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Renaissance - Renaissance CD (album) cover




Symphonic Prog

3.76 | 406 ratings

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4 stars Even though the albums produced by Renaissance mk-i and mk-ii are not necessarily so radically dissimilar (at least on the surface), lot many of their fans seem to split distinctly into the Relf-camp and the Dunford-camp (or Annie's band as Jim McCarty referred to them). I could not initially make much sense of this split until I hit upon their relative strengths and weaknesses.

Basically, the strength of Renaissance mk-i is the music, especially their mix of genres and the way the musicians play. Whereas, the strength of Renaissance mk-ii is the vocals. I can see where there is potential to offend fans of Jane Relf with what I just said, but the thing that stands out to me immediately in Renaissance mk-i is the music. They are much more heavily influenced by 60s American psychedelic rock and play with a lot more bounce and energy in general than the Dunford-led mk-ii (also a much greater reliance on syncopation). I can see why they would appeal a lot more to fans of 70s prog rock generally while it takes a measure of patience with folk-classical pretensions to enjoy mk-ii. Indeed, some fans of mk-i describe the original Renaissance as a band of and for hippies.

However, this romantic association with flower power is perhaps not entirely accurate. Make no mistake, mk-i does still have its similarities with mk-ii. I don't know about the views of ex-members of mk-i on this but members of mk-ii have at times referred to the new band as more a continuation of the original one than a clean break.

This is most evident in the role of piano in mk-i. As in mk-ii, it is the dominant instrument rather than guitar. There is also the tendency to break into long sections of music that get pretty close to outright classical quotations. On the more vocal-oriented tracks Island and Wanderer, the music serves as a rousing intro before giving way to a fairly generic verse-chorus routine. Again, pretty much like mk-ii, except mk-i run all this through a rock filter. So, make no mistake, guitars do play a much more prominent role on this album than on any mk-ii album and are quite frankly a lot more delicious. Maybe I notice this especially now because I have been listening to a lot of guitar driven rock lately but it is yet another aspect that would appeal to 70s prog rock fans in general and can be immediately recognised as germane to that 'sound'.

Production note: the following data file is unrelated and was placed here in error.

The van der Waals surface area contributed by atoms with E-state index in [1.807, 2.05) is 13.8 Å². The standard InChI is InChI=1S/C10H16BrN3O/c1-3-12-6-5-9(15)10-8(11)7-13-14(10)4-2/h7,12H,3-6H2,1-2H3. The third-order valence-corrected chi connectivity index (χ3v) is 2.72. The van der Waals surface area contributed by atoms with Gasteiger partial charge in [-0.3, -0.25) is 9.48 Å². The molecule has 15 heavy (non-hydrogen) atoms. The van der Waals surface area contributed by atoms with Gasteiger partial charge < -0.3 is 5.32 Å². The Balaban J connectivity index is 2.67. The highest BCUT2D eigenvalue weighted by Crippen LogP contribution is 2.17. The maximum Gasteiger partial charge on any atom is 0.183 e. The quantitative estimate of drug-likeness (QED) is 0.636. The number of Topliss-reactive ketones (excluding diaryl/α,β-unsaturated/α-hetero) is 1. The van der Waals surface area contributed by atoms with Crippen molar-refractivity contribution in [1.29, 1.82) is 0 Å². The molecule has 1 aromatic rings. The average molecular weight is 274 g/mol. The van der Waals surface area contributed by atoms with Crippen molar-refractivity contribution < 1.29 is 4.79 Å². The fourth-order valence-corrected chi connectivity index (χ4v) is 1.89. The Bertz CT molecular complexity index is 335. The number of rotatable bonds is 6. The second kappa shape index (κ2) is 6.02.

On mini-epics Kings and Queens and Innocence, this version of Renaissance pretty comprehensively distinguish themselves as compared to mk-ii. From a left brained prog geek point of view, Kings and Queens is a delight, possessing quite an appetite for unorthodox and bold choices while remaining piano oriented. This band may not space out their instrumental sections and play them so affectionately but for cerebral interest, Kings and Queens beats out Trip to the fair or Touching Once or you name it. Of course, it's all just my opinion. ;) Innocence is a lot more nomadic and less satisfactorily resolved as is Bullets (this one especially tests my patience a bit) but the band's rocking energy carries them through.

What doesn't carry so well, for me anyway, is the vocals, especially those of Keith Relf. I can relate to them from a 60s rock perspective but if I had to listen to 60s rock, I would much rather listen to a Jim Morrison than this kind of singing. It doesn't matter so much because about two-thirds of the album is more about the music than the singing. But it just holds back these tracks from standing out from the crowd a little more.

As for Jane Relf, she readily evokes female rock vocals of the era and it is understandable, again, why fans of 70s prog would take to her style. As for me, I am indifferent; she sounds pleasant while she sings and...that's it. There are moments of really nice singing here and there but I am not sure I would listen to an album just because it has Jane's vocals on it. Again, being that I am more interested in the music on this album, it doesn't really matter.

I have to admit that circa 2013, I find this album an enjoyable affair but not especially engaging or notable for my personal interests. But I do have to consider the release date and observe that it is a pretty remarkable album for one dating back to 1969. The eponymous Renaissance debut is already full fledged prog. There's nothing proto about this and would qualify as prog even if it had been released in 1974. With that in mind and out of gratitude for nearly 40 minutes worth of rocking, I rate it a 4.

rogerthat | 4/5 |


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